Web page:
John debuted in Lord’s test of the 1965 series against New Zealand which was also the last test of Fred Trueman. He was impressive in England’s victory against West Indies in 1967-68 and took 27 wickets averaging less than 19 in 4 test matches.

In the 1970-71 Ashes in Australia, John captured 31 wickets at 22.83 and helped his side regain the Ashes. After John Snow, no England pacer has ever taken even 25 wickets in a test series in Australia.

  • Matches-49
  • Innings-93
  • Wickets-202
  • Bowling Average-26.66
  • Bowling Strike Rate-59.5
  • 5w haul(s)-8

Geoff Arnold

A right-arm fast-medium Bowler who mastered bowling late out-swing and could move the ball in both directions off the seam. He was most effective on the green tops of England.

Arnold’s excessive love was saved for India. He was instrumental in bowling out India for 42 in 1974 at Lord’s along with Chris Old. Also in India, he captured 17 wickets at 17.64 in 1972-73.

Geoff’s test career was only limited to 34 tests because of injuries and good competition in England’s test side. He was also nicknamed Horse.

  • Matches-34
  • Innings-61
  • Wickets-115
  • Bowling Average-28.29
  • Bowling Strike Rate-66.5
  • 5w haul(s)-6

Bob Willis

Bob bowled with a very unusual run-up; hiding the ball in his right hand before the back till the time of the release of the ball. He pitched the ball with a sheer pace which would generate a steep bounce and could be threatening for the batsman.

Willis played his first test in the 1971 Ashes and finished his first test series with 12 wickets averaging 27.41.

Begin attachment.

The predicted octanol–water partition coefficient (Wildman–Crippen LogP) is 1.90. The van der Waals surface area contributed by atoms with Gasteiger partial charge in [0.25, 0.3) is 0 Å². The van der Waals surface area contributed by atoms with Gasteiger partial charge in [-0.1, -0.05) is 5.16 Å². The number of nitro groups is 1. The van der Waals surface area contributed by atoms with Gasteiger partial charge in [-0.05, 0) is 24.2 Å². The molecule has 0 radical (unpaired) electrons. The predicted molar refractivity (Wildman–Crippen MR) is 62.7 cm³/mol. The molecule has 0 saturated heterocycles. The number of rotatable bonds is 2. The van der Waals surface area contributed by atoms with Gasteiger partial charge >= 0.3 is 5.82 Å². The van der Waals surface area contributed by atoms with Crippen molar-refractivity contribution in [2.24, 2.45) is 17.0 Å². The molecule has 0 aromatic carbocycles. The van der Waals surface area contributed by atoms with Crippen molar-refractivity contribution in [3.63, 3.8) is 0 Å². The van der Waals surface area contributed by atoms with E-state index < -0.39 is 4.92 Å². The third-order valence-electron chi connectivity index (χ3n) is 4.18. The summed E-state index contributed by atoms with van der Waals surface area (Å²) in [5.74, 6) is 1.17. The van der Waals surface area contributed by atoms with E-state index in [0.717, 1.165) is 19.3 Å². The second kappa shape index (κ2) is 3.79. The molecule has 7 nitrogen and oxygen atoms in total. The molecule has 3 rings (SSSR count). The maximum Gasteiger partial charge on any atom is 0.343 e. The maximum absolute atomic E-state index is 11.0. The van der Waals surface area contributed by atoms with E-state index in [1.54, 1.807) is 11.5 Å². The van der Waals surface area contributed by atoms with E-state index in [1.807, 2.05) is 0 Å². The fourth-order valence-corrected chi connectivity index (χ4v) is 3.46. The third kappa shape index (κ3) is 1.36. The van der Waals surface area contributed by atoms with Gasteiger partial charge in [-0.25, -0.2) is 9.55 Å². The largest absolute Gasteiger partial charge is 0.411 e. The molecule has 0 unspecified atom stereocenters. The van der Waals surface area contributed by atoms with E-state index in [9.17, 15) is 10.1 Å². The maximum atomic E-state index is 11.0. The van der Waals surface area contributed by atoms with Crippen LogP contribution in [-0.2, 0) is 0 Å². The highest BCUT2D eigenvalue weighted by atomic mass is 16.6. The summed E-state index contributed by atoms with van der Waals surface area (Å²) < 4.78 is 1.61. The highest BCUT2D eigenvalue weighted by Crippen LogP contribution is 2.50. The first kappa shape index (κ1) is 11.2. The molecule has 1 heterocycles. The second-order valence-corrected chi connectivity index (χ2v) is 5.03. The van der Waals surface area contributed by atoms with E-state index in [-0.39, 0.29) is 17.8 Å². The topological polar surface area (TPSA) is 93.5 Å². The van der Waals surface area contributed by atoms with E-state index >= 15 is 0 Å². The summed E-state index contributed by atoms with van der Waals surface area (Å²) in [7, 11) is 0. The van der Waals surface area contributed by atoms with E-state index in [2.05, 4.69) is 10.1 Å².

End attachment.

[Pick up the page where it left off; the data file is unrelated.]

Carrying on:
In the 1976/77 tour of India, Willis took 20 wickets at 16.75 on the grounds not suited much for fast bowling. In the 1976 Ashes, he took 27 wickets.

His greatest test performance should be 8/43 against Australia in the 1981 Ashes. This performance might also be a part of the best individual bowling performances in a test inning.

Bob was England’s captain in the 1983 series against New Zealand where he took 20 wickets at a mere average of 13.65. In the first match of the series, Willis took the wicket of Lance Cairns and became England’s leading wicket-taker in test cricket surpassing Fred Trueman.

He announced his retirement after being hammered by Michael Holding in a test match in 1984.

Bob finished his career with 325 wickets, only next to Dennis Lillee at that time. He is still the fourth-highest England wicket-taker in test cricket after James Anderson, Stuart Broad, and Ian Botham. He also holds the record for most test wickets without a single instance of 10 wickets in a match.

  • Matches-90
  • Innings-165
  • Wickets-325
  • Bowling Average-25.20
  • Bowling Strike Rate-53.4
  • 5w haul(s)-16

Chris Old

A 6’3” tall right-arm fast-medium bowler primarily known for bowling late out-swing. Just like Max Walker of Australia, he played as a support bowler for the Willis-Botham duo.

His test debut came against India on their home soil in 1972. Chris took a total of 6 wickets in the match with Sunil Gavaskar being his first international dismissal.

He was the main reason alongside Arnold to dismiss India on 42 in 1974. Old captured fifer for just 21 runs with Arnold taking 4-19. At Edgbaston in 1978, he took 4 wickets out of 5 balls against Pakistan.

Old is the only English player to feature in both ‘Centenary Tests’ that took place in 1977 at Melbourne and in 1980 at Lord’s.

Chris declined the offer to play in World Series Cricket but surprisingly took part in Rebel Tours of 1982, thus ending his international career.

  • Matches-46
  • Innings-81
  • Wickets-143
  • Bowling Average-28.11
  • Bowling Strike Rate-61.9